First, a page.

By Joel Warner
By Michael Roberts
By Alan Prendergast
By Michael Roberts
By Michael Roberts
By Amber Taufen
By Patricia Calhoun
By William Breathes
Jerome Hill, middleweight
At the recent Holyfield/Moorer title fight in Las Vegas, this Aurora native fought substantial middleweight Joe Lipsey on the undercard and was clearly leading on points before getting head-butted in the eighth round and KO'd in the aftermath. Hill is just 16-5-1 (4 KOs) as a pro, but since he has slimmed down from cruiserweight (185 pounds) to the middleweight (160) and super-middleweight (168) ranks, his superior punching power and artistic boxing skills have come to the fore. There might be a top-ten contender fight in the near future, but Hill needs to hurry: He's 32 years old.
Proprietor of East Colfax's Cheyenne Fencing Society (no, they don't receive stolen goods, goofball, they teach you to duel!), Cheris is a national champion and a worthy opponent of the world's best artists of epee. She has a great shot at competing in the Atlanta Olympics, but for now she gets herself to Hamburg and Paris at her own expense--sans her coach. The unkindest cut of all is the way Americans ignore her ancient and beautiful sport.
Best Race Driver
Okay, so former Indy 500 winner Danny Sullivan and a couple of other leadfoots claim Aspen as their mailing address. Our choice is still Michael Pettiford of Louisville, a grassroots kind of guy who drives his Camaro to the front pretty regularly in local and regional races and usually finishes mid-pack in pro events. A versatile competitor, he drives in several classes and teaches 'em too: Periodically, he runs a race-driving school for newcomers at Second Creek Raceway.
Best Private Golf Course
Castle Pines Golf Club
Home since 1986 to the International, Colorado's only annual PGA Tour event, the par-72, 7,559-yard layout at Castle Pines Golf Club, lined with thousands of ponderosa pines, is daunting enough for the pros each August, though the jury remains out on the tournament's controversial Modified Stableford scoring system. But the 350 club members are impressed every day by hole No. 9, a 425-yard par four featuring an elevated, pond-clearing tee shot, four waterfalls and holding ponds down the right side of the fairway and a narrow, sloping green. Then there's No. 18, the course's signature hole, a long (450-yard) par four that doglegs left from the tee and is lined with eleven pothole bunkers. Three more traps surround it. Good luck.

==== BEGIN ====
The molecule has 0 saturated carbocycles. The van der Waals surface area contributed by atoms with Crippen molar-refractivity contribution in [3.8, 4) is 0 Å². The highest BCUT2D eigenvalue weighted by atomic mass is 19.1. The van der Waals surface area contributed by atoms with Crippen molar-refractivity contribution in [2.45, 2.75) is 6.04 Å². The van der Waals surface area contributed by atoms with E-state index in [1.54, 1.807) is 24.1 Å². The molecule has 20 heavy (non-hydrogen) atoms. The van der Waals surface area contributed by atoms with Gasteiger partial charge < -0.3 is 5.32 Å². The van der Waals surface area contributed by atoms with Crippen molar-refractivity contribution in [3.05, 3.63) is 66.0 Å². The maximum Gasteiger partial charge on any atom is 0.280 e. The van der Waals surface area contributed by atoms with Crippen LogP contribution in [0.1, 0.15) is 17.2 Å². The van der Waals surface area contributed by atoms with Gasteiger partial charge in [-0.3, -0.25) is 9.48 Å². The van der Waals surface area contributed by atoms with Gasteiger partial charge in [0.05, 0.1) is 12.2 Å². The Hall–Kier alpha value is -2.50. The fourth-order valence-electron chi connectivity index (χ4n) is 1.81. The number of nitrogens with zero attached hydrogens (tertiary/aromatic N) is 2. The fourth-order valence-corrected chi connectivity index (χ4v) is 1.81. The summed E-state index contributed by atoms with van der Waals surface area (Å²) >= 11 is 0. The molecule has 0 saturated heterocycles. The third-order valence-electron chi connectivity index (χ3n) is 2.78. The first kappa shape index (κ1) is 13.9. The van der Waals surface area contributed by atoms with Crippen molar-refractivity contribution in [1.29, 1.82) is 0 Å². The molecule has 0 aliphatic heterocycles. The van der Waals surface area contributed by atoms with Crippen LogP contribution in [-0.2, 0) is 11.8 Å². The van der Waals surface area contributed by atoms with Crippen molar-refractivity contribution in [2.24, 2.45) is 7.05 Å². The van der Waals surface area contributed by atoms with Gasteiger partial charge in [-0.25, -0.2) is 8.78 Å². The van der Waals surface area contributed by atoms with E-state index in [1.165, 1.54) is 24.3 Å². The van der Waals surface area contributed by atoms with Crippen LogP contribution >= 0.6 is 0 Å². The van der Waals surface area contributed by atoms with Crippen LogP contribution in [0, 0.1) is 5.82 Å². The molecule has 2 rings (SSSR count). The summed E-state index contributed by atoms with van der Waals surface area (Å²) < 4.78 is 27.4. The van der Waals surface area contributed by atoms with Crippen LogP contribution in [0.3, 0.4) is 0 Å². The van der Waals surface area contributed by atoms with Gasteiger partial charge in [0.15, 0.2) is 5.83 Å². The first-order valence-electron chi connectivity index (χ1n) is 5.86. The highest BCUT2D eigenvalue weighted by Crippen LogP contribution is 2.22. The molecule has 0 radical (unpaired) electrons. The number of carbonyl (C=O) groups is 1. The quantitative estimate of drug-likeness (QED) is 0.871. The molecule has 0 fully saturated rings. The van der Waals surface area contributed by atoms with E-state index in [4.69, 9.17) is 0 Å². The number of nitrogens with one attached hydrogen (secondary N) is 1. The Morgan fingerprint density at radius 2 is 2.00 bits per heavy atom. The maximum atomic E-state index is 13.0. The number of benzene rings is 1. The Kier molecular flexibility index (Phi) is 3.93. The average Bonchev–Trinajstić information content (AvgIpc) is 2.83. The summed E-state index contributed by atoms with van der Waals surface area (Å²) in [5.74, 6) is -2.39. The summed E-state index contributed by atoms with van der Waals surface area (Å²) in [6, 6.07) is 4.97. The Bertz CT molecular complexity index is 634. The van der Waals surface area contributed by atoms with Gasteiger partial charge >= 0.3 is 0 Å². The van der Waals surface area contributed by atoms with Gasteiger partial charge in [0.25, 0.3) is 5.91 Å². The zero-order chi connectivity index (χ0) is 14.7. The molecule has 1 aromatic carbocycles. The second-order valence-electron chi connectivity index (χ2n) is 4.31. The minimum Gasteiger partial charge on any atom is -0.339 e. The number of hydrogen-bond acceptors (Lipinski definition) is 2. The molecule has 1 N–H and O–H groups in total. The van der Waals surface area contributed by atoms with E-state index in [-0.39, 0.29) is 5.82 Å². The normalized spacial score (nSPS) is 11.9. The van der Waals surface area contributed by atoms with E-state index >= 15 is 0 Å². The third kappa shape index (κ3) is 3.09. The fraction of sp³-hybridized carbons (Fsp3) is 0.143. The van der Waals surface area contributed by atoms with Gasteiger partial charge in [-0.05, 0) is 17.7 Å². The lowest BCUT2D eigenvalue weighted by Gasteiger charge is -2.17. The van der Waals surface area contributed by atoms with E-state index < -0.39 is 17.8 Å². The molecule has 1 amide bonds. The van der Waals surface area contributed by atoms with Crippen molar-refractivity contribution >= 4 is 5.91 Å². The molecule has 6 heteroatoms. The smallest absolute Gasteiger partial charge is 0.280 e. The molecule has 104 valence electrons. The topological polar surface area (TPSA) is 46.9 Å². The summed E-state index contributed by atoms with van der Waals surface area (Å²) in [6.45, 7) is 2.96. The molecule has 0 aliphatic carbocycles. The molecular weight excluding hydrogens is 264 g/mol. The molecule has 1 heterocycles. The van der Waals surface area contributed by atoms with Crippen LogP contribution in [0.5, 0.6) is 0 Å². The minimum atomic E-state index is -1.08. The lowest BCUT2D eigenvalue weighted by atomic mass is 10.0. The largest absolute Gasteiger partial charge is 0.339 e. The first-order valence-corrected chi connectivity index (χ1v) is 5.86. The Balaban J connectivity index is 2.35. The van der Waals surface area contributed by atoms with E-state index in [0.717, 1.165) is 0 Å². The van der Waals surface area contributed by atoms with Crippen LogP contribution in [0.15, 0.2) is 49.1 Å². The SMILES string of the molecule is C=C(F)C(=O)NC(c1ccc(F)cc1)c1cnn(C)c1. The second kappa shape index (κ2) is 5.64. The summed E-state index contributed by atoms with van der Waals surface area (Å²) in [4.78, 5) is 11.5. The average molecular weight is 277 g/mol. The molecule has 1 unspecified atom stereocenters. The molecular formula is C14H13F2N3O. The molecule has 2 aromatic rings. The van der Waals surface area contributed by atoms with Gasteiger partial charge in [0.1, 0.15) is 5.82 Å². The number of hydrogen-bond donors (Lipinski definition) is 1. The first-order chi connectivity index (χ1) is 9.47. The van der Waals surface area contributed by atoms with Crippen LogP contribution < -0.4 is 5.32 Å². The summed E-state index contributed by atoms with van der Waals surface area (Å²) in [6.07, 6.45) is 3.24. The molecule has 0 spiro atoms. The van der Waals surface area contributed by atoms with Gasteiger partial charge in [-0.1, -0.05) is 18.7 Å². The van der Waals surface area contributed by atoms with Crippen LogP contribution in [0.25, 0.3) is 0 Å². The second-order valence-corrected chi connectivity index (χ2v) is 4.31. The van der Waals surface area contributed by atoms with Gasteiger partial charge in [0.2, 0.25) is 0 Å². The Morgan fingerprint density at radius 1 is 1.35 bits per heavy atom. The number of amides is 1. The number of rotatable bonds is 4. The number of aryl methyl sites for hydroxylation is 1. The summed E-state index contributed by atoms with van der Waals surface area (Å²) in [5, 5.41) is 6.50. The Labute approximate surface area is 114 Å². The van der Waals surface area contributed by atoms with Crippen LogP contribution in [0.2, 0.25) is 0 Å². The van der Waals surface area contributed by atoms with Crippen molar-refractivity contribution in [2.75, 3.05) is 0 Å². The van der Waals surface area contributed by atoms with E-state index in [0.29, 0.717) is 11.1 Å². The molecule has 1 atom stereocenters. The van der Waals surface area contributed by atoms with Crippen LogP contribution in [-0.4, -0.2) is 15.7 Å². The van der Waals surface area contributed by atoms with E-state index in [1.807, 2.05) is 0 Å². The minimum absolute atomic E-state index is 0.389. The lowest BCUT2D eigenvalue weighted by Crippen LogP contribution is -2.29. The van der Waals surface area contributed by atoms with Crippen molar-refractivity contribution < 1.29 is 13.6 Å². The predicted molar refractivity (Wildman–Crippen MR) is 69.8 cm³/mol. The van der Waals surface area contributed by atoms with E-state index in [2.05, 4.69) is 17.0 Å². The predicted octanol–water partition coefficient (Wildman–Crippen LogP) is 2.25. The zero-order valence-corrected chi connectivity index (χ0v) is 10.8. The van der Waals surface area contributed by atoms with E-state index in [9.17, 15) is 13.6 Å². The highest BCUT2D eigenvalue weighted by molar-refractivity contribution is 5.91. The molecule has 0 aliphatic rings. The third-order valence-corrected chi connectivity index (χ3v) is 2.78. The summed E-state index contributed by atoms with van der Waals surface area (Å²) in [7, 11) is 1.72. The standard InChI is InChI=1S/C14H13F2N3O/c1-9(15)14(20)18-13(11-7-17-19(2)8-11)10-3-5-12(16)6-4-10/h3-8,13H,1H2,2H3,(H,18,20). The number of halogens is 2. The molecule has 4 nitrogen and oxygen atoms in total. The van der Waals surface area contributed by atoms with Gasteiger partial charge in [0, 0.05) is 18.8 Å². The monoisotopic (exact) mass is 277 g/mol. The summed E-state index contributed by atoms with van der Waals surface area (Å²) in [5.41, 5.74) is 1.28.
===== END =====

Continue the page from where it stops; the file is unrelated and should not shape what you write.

Readers' choice: Hiwan Golf Club, Evergreen
Best Public Golf Course
Fox Hollow at Lakewood
13410 W. Morrison Rd., Lakewood
An inventive gem that opened August 1, 1993, Fox Hollow is actually three nine-hole courses. The Links is a hilly, wide-open, Scottish-style layout. The Canyon is a scenic, tree-lined round, and the Meadow is a flat, tree-laden nine that meanders along a creek. Everywhere, the native grasses have been preserved, and the resident wildlife--deer and coyotes, foxes and skunks--still wander about as they please. Eighteen holes of glorious golfing variety costs $22 if you're a Jeffco resident, $27 if you're not.
Readers' choice: Wellshire Golf Course
Best Place to Hit a Bucket of Balls in the Middle of Nowhere
Adventure Mountain Driving Range
18000 E. Colfax Ave., Aurora
Out past Buckley Road, where the Colorado landscape flattens way out, you'll see a big pink cement lump surrounded by bright green stripes of Astroturf--this is Adventure Mountain. There are two miniature golf courses; $4 gets you 18 holes, and $7 gets you all 36. The driving range (temporarily closed for repairs and set to reopen in midsummer) is a short-shot range; you pay $5 for a large bucket of balls. The folks at Adventure Mountain are looking to expand the range for long shot--as soon as the City of Aurora will allow it.
Best Golf Hole
Arrowhead Golf Club
10850 W. Sundown Tr., Littleton
The dramatic par three at Arrowhead requires little more than a chip shot from the elevated tee--but what a chip shot. The postage-stamp green lies far below, protected by a water fountain and pond. Before you ever get there, the fairway is flanked by the course's photogenic red-rock cliffs. Scrub pine and additional rocks present other challenges to nerve and concentration.
Best Golf Shot
No. 11, Park Hill Golf Club
No one can quite place the date or time that Holman, a grizzled veteran campaigner of both the links and the 19th hole, aced the long par-three 11th, except to say it was a month or so ago. Nobody seems to know what club he used or what the foursome was playing for. We haven't been able to track down our old pal Dave of late, either, to extract the details. But we do know this: Holman's recent feat on No. 11 was not the first hole-in-one of his fifty-year golfing career, nor the second. It was, by all accounts, the seventh. Anyway, he's not a man to sweat the details. Guess if you've seen one one, you've seen 'em all.
Best Place to Meet an Eagle
Rocky Mountain Arsenal Wildlife Area Eagle Watch
Access at 56th Ave. and Buckley Rd.
The Rocky Mountain Arsenal has many claims to fame, most of them unpleasant, but if it's good enough for bald eagles, then check it out. The all-American birds roost there all winter--it's one of the reasons part of this godforsaken place has been transmuted into a national wildlife area. Between November and March, early birders can test their eagle eyes from 6:30 to 8 a.m. daily--the regal raptors can be seen up close from an eagle watch equipped with powerful spotting scopes.